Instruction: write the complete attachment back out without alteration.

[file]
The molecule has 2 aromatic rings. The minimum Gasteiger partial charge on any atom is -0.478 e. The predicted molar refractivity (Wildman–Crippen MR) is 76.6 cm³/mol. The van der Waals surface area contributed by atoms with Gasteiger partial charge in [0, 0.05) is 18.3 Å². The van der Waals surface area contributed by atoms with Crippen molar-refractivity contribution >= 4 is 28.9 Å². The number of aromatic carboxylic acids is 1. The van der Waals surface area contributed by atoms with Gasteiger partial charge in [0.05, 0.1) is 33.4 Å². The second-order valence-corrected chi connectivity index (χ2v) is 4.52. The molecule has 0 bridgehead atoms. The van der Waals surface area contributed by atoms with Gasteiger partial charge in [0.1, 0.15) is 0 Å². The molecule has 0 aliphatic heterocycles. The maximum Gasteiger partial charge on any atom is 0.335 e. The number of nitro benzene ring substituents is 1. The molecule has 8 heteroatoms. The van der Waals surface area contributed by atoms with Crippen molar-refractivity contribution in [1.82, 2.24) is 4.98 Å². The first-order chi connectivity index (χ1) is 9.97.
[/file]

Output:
The molecule has 2 aromatic rings. The minimum Gasteiger partial charge on any atom is -0.478 e. The predicted molar refractivity (Wildman–Crippen MR) is 76.6 cm³/mol. The van der Waals surface area contributed by atoms with Gasteiger partial charge in [0, 0.05) is 18.3 Å². The van der Waals surface area contributed by atoms with Crippen molar-refractivity contribution >= 4 is 28.9 Å². The number of aromatic carboxylic acids is 1. The van der Waals surface area contributed by atoms with Gasteiger partial charge in [0.05, 0.1) is 33.4 Å². The second-order valence-corrected chi connectivity index (χ2v) is 4.52. The molecule has 0 bridgehead atoms. The van der Waals surface area contributed by atoms with Gasteiger partial charge in [0.1, 0.15) is 0 Å². The molecule has 0 aliphatic heterocycles. The maximum Gasteiger partial charge on any atom is 0.335 e. The number of nitro benzene ring substituents is 1. The molecule has 8 heteroatoms. The van der Waals surface area contributed by atoms with Crippen molar-refractivity contribution in [1.82, 2.24) is 4.98 Å². The first-order chi connectivity index (χ1) is 9.97.